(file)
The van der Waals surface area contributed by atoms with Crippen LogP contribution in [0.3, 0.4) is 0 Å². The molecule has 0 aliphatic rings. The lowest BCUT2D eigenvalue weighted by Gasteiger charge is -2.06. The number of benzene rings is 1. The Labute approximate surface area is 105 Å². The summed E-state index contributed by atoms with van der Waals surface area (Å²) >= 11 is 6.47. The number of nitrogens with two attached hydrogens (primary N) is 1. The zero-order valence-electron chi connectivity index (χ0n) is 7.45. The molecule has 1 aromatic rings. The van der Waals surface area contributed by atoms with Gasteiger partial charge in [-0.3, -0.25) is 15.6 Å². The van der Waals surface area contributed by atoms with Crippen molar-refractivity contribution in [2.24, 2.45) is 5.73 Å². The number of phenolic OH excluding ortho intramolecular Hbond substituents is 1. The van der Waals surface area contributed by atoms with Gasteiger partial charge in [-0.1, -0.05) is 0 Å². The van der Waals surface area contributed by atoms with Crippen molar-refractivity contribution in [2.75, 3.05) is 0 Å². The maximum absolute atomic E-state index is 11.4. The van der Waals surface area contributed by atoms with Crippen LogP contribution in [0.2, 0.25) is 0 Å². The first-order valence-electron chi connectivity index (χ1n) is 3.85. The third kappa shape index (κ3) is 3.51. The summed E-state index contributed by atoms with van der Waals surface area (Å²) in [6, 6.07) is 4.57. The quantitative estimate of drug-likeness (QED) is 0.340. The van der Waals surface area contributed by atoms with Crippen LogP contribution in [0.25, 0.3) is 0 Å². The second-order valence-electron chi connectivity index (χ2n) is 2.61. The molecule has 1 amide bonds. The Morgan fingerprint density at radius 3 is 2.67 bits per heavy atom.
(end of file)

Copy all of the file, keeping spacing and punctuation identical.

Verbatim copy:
The van der Waals surface area contributed by atoms with Crippen LogP contribution in [0.3, 0.4) is 0 Å². The molecule has 0 aliphatic rings. The lowest BCUT2D eigenvalue weighted by Gasteiger charge is -2.06. The number of benzene rings is 1. The Labute approximate surface area is 105 Å². The summed E-state index contributed by atoms with van der Waals surface area (Å²) >= 11 is 6.47. The number of nitrogens with two attached hydrogens (primary N) is 1. The zero-order valence-electron chi connectivity index (χ0n) is 7.45. The molecule has 1 aromatic rings. The van der Waals surface area contributed by atoms with Gasteiger partial charge in [-0.3, -0.25) is 15.6 Å². The van der Waals surface area contributed by atoms with Crippen molar-refractivity contribution in [2.24, 2.45) is 5.73 Å². The number of phenolic OH excluding ortho intramolecular Hbond substituents is 1. The van der Waals surface area contributed by atoms with Gasteiger partial charge in [-0.1, -0.05) is 0 Å². The van der Waals surface area contributed by atoms with Crippen molar-refractivity contribution in [2.75, 3.05) is 0 Å². The maximum absolute atomic E-state index is 11.4. The van der Waals surface area contributed by atoms with Crippen LogP contribution in [0.2, 0.25) is 0 Å². The first-order valence-electron chi connectivity index (χ1n) is 3.85. The third kappa shape index (κ3) is 3.51. The summed E-state index contributed by atoms with van der Waals surface area (Å²) in [6, 6.07) is 4.57. The quantitative estimate of drug-likeness (QED) is 0.340. The van der Waals surface area contributed by atoms with Crippen LogP contribution in [0.25, 0.3) is 0 Å². The second-order valence-electron chi connectivity index (χ2n) is 2.61. The molecule has 1 amide bonds. The Morgan fingerprint density at radius 3 is 2.67 bits per heavy atom.